It’s been a year of adaptation and adjustment for artisans and entrepreneurs, and the holiday season won’t be any different. That’s why we created a 3-part webinar series called, “From Making to Selling: A NextFab Made Online Series for the Makers and Artisans of Philadelphia.” (Listen to the full webinar series here.) In our first webinar, we chatted with two incredibly experienced business minds—Susan and Ken. NextFab member, Susan Murphy, is a professor in Business Operations at the University of Delaware and the maker-founder of local ornaments company, Jawnaments. Ken Tomlinson is our Chief Financial Officer at NextFab and supported our RAPID Hardware Accelerator Program with his investment experience. In our first webinar, these top business dogs gave us simple and effective insight into “Financial Planning For The Holidays.”

 

How should a small business focus their financial planning?

We all love simple answers and Susan gave us exactly that: The #1 priority for financial planning is creating a feasible price

Let’s start with business economics 101. If your price is too low, your profit will be minimal. If it’s too high, your demand will be minimal. Business economics 102 focuses on the wider ecosystem. Of course, we know ecosystem doesn’t mean how products look surrounded by green plants and pretty flowers (although there’s a free photoshoot idea for your next Instagram post). What we really mean is how you plan and price in relation to the existing marketplace and competition.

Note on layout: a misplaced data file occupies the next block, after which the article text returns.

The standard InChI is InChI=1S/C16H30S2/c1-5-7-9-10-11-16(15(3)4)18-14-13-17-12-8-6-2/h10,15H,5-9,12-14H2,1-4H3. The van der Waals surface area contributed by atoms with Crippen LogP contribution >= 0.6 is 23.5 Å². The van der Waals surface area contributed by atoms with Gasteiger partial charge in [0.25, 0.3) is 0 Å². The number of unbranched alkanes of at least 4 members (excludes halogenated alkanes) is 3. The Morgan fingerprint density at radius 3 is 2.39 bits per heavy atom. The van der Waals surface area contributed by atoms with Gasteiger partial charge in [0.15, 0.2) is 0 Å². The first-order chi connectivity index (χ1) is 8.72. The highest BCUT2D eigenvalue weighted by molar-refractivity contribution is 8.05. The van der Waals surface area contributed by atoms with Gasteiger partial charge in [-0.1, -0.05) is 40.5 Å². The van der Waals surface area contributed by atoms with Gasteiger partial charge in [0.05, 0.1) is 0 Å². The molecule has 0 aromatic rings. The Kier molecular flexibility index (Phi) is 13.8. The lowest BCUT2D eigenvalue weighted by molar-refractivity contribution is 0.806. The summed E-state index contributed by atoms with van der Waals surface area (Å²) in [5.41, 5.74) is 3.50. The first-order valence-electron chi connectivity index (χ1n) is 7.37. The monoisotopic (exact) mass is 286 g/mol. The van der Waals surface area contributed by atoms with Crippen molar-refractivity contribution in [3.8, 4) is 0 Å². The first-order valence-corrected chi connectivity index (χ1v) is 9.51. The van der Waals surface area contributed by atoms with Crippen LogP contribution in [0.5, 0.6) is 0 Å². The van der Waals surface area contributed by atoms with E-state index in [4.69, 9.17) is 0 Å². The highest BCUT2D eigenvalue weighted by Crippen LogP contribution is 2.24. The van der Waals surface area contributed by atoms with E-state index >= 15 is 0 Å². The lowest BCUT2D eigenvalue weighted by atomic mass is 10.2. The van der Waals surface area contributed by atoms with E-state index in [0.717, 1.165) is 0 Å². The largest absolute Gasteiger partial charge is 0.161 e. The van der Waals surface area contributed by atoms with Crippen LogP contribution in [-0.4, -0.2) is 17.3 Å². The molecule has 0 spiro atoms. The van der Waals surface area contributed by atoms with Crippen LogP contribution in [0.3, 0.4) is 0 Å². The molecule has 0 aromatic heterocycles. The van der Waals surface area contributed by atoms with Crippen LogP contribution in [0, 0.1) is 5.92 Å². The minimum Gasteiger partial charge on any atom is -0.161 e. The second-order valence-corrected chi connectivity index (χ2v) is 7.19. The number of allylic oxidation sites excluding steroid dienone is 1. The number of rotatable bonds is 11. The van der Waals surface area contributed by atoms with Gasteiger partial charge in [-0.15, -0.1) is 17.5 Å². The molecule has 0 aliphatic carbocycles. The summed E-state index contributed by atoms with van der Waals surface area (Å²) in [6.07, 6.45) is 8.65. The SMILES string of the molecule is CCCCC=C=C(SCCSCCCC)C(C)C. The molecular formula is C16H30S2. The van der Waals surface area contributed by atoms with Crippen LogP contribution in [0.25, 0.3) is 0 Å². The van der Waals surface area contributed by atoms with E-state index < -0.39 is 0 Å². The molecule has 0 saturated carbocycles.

Ken had two key points:

  1. Determine the value of your uniqueness – the more unique, the more you charge. (Clarification: this is the uniqueness of your product, not your quirky personality or alternative sense of humor). 
  2. Understand your unit economics – identify exact inputs and outputs for a single item. Circling back to those pretty plants, you would determine how much the seeds cost for each veggie vs. how much profit you make when they’re ripe and ready to be sold. What money went out from making it and what money came in from selling it?

 

Susan’s top tips are:

  1. Remove yourself from market research. You need true honesty to make this an “eye-opening experience.” Reach out to as many people as possible for feedback on your product and pricing. The more opinions the better, so think about creating a survey to share or do some Google searches to find if there is already existing data for your market. 
  2. Prepare for hard truths. Some won’t see the value or appeal of your products. This honest research is free to conduct and shows if your value proposition is recognized. 
  3. Know your priorities. The profits from Susan’s handbag company would’ve been higher if she outsourced manufacturing abroad; however, keeping her brand local was more important than profits (#PhillyLove). This locality was also part of her unique value to customers. 

 

What does an actionable pricing plan look like?

Susan explained, “A sustainable price is one that considers the scale of production such that you are making profits that grow over time.” Buckle up my friends, we’ve entered business economics 103. Here are the course conclusions:

  • Know your variable (materials and packing) and fixed (insurance, rent, lawyers) costs before deciding on a price.
  • With a strong awareness of these costs, you can make a profit margin that suits you and your needs.

 

 

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To discount or not to discount, that is the question.